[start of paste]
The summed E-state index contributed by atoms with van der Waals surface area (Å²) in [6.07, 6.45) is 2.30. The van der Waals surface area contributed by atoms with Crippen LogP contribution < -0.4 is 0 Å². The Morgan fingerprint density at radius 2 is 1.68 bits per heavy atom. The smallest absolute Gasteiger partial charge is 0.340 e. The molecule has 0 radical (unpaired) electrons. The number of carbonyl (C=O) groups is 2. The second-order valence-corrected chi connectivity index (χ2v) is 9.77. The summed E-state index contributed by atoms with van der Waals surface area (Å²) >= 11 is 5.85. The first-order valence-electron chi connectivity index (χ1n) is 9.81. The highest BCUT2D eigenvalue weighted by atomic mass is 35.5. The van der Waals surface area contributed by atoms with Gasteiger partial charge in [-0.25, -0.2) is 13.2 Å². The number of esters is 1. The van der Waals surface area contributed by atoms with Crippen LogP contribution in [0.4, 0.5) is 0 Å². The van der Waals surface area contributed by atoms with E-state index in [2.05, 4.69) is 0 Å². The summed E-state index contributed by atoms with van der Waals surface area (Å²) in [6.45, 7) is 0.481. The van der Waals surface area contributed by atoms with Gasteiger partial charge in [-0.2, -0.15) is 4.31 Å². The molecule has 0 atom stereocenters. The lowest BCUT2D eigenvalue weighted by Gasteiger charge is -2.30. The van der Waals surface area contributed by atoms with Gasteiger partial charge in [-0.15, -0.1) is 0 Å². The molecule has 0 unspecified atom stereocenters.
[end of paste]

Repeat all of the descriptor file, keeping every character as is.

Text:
The summed E-state index contributed by atoms with van der Waals surface area (Å²) in [6.07, 6.45) is 2.30. The van der Waals surface area contributed by atoms with Crippen LogP contribution < -0.4 is 0 Å². The Morgan fingerprint density at radius 2 is 1.68 bits per heavy atom. The smallest absolute Gasteiger partial charge is 0.340 e. The molecule has 0 radical (unpaired) electrons. The number of carbonyl (C=O) groups is 2. The second-order valence-corrected chi connectivity index (χ2v) is 9.77. The summed E-state index contributed by atoms with van der Waals surface area (Å²) >= 11 is 5.85. The first-order valence-electron chi connectivity index (χ1n) is 9.81. The highest BCUT2D eigenvalue weighted by atomic mass is 35.5. The van der Waals surface area contributed by atoms with Gasteiger partial charge in [-0.25, -0.2) is 13.2 Å². The number of esters is 1. The van der Waals surface area contributed by atoms with Crippen LogP contribution in [0.4, 0.5) is 0 Å². The van der Waals surface area contributed by atoms with E-state index in [2.05, 4.69) is 0 Å². The summed E-state index contributed by atoms with van der Waals surface area (Å²) in [6.45, 7) is 0.481. The van der Waals surface area contributed by atoms with Gasteiger partial charge in [-0.2, -0.15) is 4.31 Å². The molecule has 0 atom stereocenters. The lowest BCUT2D eigenvalue weighted by Gasteiger charge is -2.30. The van der Waals surface area contributed by atoms with Gasteiger partial charge in [-0.15, -0.1) is 0 Å². The molecule has 0 unspecified atom stereocenters.